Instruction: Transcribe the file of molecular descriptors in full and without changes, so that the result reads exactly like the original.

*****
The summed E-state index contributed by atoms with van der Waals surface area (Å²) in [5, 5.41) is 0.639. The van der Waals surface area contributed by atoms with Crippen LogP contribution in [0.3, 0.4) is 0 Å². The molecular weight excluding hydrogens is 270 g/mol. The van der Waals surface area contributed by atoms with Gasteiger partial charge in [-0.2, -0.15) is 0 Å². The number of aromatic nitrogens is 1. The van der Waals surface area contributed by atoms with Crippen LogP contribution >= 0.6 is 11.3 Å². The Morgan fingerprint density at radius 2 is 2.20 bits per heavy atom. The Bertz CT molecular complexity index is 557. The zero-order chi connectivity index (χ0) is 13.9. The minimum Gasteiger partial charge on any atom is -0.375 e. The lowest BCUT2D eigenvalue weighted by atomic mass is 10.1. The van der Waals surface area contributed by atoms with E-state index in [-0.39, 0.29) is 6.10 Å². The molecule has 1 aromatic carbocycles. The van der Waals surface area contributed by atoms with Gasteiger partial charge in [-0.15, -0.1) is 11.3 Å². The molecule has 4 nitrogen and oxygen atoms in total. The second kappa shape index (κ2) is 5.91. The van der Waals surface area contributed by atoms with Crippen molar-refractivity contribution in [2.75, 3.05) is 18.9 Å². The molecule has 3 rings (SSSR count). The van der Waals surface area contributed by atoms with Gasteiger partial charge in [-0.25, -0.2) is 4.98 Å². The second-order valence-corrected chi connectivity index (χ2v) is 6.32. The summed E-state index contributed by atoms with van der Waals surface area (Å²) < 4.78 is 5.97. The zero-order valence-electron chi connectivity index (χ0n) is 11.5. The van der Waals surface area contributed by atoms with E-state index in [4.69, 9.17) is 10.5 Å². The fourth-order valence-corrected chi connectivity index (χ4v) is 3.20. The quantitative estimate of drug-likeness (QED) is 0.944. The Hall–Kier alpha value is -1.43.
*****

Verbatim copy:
The summed E-state index contributed by atoms with van der Waals surface area (Å²) in [5, 5.41) is 0.639. The van der Waals surface area contributed by atoms with Crippen LogP contribution in [0.3, 0.4) is 0 Å². The molecular weight excluding hydrogens is 270 g/mol. The van der Waals surface area contributed by atoms with Gasteiger partial charge in [-0.2, -0.15) is 0 Å². The number of aromatic nitrogens is 1. The van der Waals surface area contributed by atoms with Crippen LogP contribution >= 0.6 is 11.3 Å². The Morgan fingerprint density at radius 2 is 2.20 bits per heavy atom. The Bertz CT molecular complexity index is 557. The zero-order chi connectivity index (χ0) is 13.9. The minimum Gasteiger partial charge on any atom is -0.375 e. The lowest BCUT2D eigenvalue weighted by atomic mass is 10.1. The van der Waals surface area contributed by atoms with E-state index in [-0.39, 0.29) is 6.10 Å². The molecule has 1 aromatic carbocycles. The van der Waals surface area contributed by atoms with Gasteiger partial charge in [-0.15, -0.1) is 11.3 Å². The molecule has 4 nitrogen and oxygen atoms in total. The second kappa shape index (κ2) is 5.91. The van der Waals surface area contributed by atoms with Crippen molar-refractivity contribution in [2.75, 3.05) is 18.9 Å². The molecule has 3 rings (SSSR count). The van der Waals surface area contributed by atoms with Gasteiger partial charge in [-0.25, -0.2) is 4.98 Å². The second-order valence-corrected chi connectivity index (χ2v) is 6.32. The summed E-state index contributed by atoms with van der Waals surface area (Å²) < 4.78 is 5.97. The zero-order valence-electron chi connectivity index (χ0n) is 11.5. The van der Waals surface area contributed by atoms with E-state index in [4.69, 9.17) is 10.5 Å². The fourth-order valence-corrected chi connectivity index (χ4v) is 3.20. The quantitative estimate of drug-likeness (QED) is 0.944. The Hall–Kier alpha value is -1.43.